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CPSIA – What Can We Learn From the Toyota Debacle?

It was about one year ago when the Federal government went into overdrive in trashing Toyota, a widely admired and reputable company, for its apparently defective automotive accelerator mechanism. I say “apparently” because our fearless leaders in government reached that conclusion that Toyotas were defective based on hasty conclusions and a document review . . . but no scientific research. This is hardly a shock. I have previously observed that manufacturing a dangerous public enemy in an election year is quite helpful to members of Congress – after all, we need to be reminded who’s working so hard to save us.

A quick reminder: the CPSIA was passed in August 2008. Oh my gosh, that’s right before a national election!

The drive to jump on board and bash Toyota was overwhelming. Recalling Joe Biden’s helpful 2009 advice to not fly or take the subway because of a swine flu outbreak, Secretary of Transportation Ray LaHood warned Americans to stop driving Toyotas in a Congressional hearing last year. You can’t be TOO safe! Think of the impact on the company and its brand. Yesterday he announced Toyotas “are safe to drive“. Oops. . . .

Not to be outdone, Rep. Henry Waxman, the man principally responsible for being subject to the CPSIA without amendment now almost three years later, torched the company for its supposed misdeeds in his opening statement at his committee’s hearing on February 23, 2010. What did Toyota do wrong? Well, he says the “defect” in their cars had to be in the newfangled electronics in the accelerator mechanism. Callous Toyota didn’t look at the electronics, Mr. Waxman contends. Instead, he said “There is no evidence that Toyota . . . took a serious look at the possibility that electronics defects could be causing the problem . . . . Toyota had three responses: first, blame the driver; second, blame the floor mat; third, blame a sticky gas pedal. And NHTSA, without doing any meaningful independent review, accepted Toyota’s recommendations.”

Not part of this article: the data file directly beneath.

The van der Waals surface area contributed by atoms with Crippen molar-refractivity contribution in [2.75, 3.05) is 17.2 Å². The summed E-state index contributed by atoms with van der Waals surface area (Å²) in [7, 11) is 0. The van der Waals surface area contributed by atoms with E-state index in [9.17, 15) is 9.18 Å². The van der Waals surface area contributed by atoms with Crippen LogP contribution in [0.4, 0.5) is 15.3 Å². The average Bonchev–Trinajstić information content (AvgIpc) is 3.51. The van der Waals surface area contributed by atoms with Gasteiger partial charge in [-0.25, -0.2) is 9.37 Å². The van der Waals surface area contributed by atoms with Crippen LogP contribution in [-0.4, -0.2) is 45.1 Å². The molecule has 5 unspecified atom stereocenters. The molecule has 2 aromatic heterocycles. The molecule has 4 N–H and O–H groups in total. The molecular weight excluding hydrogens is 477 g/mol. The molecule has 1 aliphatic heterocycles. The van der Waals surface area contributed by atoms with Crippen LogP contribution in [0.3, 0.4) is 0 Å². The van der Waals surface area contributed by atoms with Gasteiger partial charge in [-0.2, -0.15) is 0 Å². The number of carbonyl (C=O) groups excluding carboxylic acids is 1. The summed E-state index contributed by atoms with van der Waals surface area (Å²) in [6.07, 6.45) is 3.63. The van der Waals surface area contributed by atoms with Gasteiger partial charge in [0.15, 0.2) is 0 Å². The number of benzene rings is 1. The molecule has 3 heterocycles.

Clearly NHTSA needed David Strickland to fix everything and make us all so safe – he did such a great job on the CPSIA!

Ironically, Mr. Waxman was pretty clairvoyant that day. NHTSA (under David Strickland’s guidance) concluded yesterday that Toyota’s purported three “responses” were the right explanations for the sudden acceleration problem. See the WSJ article linked above. Hmmm. Mr. Waxman carried on to warn Toyota that “safety must start coming first” (implying that Mr. Waxman’s judgment on auto safety is superior to Toyota’s) and concluded that “ultimately . . . addressing this problem will require legislation.”

I feel another CPSIA flashback coming on . . . .

The Toyota feeding frenzy even swept up our own Chairman Tenenbaum who couldn’t resist pointing the finger, too: “A new Commission that has new powers – and we are not afraid to use them. If you resist our efforts to recall children’s products, be forewarned, this Commission stands ready to be creative in the use of our enforcement authorities. As the Toyota experience has shown in recent weeks, this government will not allow for delay in recalling dangerous products.” No delay whatsoever – even to figure out if they are actually dangerous! Didn’t McDonald’s recall safe Shrek glasses “out of an abundance of caution” at the request of the CPSC? Toyota was quite inspiring, I guess.